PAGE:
5. Professional you vs. personal you
Every aspiring manager should remember this simple axiom: There is life after work.
Consider three ingredients that have nothing to do with work, yet are absolutely necessary for a successful career: Family, friends, and downtime.
Family support during one’s rise in the corporate ranks is crucial to making the various transitions as smooth as possible. Work can be all-consuming, if you let it. But it cannot hug you, or listen to your thoughts, aspirations, and fears. Work cannot ruffle your hair playfully, just to let you know someone cares.
Of course, you have friends at work. If you don’t, work can become drudgery and make long days even longer. And while there’s nothing wrong with having friends who jump the boundary from work to after-work, from a psychological point of view, it is important to have friends who have nothing to do with work. Relaxing with friends from work presents two potential “uh-ohs”: 1) The subject of work will come up, and; 2) with no outside influences, ideas or observations, the flow of creative juices can be greatly inhibited.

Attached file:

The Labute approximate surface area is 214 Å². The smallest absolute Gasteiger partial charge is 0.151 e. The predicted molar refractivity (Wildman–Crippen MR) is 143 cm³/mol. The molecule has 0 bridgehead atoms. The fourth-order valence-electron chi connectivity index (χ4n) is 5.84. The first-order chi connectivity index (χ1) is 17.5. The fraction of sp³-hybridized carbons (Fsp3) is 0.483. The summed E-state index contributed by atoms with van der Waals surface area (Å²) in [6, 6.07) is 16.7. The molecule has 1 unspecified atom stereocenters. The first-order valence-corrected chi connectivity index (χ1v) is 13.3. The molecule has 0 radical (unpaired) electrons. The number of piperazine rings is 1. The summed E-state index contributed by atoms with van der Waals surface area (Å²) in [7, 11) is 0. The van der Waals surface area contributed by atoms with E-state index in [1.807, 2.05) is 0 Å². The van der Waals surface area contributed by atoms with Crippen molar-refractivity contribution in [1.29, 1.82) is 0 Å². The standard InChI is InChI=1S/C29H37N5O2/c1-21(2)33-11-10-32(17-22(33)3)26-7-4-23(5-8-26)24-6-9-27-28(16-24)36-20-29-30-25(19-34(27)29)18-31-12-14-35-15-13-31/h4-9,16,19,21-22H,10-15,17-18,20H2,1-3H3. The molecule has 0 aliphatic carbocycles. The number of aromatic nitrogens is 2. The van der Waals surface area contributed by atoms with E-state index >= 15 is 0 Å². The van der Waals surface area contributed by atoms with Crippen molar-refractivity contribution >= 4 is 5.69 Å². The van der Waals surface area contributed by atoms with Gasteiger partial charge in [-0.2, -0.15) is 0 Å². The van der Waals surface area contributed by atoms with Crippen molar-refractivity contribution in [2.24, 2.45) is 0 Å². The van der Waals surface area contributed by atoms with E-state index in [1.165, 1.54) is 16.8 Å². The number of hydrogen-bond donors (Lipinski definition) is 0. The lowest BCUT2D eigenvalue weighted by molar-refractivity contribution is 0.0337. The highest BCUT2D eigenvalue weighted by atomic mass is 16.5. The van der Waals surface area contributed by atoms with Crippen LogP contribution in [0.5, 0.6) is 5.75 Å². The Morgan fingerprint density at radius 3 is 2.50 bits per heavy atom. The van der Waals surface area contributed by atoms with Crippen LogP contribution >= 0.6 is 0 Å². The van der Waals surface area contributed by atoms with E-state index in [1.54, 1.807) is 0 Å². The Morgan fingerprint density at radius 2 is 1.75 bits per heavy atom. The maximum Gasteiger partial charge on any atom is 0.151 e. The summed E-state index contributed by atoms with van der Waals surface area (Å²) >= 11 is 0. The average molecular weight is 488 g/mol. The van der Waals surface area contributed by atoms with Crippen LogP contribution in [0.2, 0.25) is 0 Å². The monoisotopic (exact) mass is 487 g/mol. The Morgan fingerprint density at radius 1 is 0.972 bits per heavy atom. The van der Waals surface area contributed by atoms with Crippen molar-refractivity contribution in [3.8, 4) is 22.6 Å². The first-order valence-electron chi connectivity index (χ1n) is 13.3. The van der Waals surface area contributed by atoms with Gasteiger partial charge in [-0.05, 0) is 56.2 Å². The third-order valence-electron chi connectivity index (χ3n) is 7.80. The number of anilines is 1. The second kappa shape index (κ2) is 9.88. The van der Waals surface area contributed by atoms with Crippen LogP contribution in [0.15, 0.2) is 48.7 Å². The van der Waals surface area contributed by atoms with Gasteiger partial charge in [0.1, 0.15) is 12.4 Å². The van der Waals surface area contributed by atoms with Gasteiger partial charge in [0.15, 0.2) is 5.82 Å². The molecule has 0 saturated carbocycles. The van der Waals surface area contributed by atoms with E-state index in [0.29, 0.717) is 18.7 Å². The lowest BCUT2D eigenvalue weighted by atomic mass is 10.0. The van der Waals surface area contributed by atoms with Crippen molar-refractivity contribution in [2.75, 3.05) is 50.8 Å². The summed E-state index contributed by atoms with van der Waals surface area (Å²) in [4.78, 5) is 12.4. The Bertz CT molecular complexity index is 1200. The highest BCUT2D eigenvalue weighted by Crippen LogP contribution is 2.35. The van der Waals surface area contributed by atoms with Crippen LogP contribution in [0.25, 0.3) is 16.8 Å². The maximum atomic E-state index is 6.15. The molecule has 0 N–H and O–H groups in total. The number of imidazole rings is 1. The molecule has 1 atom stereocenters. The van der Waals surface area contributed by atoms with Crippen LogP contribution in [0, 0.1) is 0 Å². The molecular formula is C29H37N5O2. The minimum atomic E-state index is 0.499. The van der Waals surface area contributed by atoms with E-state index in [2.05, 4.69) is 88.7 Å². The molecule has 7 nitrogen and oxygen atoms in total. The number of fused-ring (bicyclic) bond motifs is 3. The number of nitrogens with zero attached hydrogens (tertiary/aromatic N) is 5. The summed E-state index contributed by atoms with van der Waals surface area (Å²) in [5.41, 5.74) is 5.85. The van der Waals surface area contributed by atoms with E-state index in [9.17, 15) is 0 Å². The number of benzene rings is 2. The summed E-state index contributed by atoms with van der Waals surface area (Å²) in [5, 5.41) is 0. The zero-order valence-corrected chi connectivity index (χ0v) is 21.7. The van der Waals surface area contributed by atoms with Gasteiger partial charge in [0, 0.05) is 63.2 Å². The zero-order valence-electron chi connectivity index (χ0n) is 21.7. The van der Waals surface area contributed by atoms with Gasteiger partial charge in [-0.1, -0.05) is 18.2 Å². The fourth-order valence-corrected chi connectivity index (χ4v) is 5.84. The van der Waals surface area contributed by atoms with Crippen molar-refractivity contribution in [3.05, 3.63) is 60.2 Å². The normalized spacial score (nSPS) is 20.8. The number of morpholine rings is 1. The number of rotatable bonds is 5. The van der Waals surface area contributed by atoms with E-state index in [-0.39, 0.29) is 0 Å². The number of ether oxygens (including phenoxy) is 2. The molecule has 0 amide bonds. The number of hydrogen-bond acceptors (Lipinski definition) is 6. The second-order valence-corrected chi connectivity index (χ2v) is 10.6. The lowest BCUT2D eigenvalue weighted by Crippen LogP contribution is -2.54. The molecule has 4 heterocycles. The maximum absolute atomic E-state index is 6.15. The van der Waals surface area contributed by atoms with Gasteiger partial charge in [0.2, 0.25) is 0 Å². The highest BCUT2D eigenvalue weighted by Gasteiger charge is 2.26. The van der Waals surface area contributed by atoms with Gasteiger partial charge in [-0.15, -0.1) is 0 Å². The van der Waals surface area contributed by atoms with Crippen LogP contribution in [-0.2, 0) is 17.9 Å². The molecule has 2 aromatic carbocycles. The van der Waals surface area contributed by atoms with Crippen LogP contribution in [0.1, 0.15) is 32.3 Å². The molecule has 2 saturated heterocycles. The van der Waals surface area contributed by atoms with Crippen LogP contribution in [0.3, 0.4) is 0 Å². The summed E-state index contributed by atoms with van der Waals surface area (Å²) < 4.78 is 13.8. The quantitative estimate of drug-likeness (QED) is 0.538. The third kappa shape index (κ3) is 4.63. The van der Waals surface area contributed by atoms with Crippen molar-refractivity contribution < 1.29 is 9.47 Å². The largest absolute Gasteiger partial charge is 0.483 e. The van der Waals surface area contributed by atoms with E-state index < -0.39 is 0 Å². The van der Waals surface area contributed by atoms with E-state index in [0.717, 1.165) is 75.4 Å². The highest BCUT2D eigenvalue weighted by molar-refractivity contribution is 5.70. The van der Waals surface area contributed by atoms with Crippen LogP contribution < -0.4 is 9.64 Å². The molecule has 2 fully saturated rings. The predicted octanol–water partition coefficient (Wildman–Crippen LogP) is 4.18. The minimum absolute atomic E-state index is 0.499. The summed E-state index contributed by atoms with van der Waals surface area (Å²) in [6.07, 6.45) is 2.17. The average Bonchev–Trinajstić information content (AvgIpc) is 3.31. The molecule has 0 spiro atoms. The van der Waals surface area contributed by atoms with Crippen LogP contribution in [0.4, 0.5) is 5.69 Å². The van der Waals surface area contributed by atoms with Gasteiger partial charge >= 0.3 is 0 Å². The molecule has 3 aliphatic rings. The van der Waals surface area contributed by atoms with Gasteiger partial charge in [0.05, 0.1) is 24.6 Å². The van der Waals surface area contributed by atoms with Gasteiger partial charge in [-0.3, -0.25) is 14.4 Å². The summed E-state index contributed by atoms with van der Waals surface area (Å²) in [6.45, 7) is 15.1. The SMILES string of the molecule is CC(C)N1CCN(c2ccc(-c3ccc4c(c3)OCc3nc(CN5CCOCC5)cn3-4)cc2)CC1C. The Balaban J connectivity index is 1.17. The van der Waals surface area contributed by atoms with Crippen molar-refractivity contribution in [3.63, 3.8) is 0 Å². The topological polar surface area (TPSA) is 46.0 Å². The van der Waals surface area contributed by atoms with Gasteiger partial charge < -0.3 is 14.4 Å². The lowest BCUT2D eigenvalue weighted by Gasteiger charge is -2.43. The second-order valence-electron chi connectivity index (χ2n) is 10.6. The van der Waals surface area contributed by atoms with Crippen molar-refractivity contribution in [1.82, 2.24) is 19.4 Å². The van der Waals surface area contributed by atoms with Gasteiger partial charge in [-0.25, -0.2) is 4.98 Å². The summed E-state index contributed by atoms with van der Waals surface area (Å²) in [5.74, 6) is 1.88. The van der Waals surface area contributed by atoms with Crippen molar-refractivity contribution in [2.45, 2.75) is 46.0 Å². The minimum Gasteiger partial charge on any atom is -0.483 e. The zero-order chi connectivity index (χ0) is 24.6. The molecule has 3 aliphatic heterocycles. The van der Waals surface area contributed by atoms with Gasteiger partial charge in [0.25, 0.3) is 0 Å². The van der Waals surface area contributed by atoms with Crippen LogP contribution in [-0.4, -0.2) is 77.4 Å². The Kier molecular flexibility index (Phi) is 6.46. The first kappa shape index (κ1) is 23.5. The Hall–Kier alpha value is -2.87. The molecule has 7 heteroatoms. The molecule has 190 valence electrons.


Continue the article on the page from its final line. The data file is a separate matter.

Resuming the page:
Downtime is essential to clear, concise reasoning. Smart managers realize this small truth and make sure they take time off to re-energize. Many top-level managers make time to leave work behind on a regular basis. The ones who understand the value of time away from work always return with new ideas to create a better company. Their creativity is an offshoot of time away from the day-to-day chores that always abound in the modern company.
Your work world will survive if you are not available for a time for e-mail, phone calls or text messages. Truly, it will. Those who believe otherwise will forever be banished to Office Hell.
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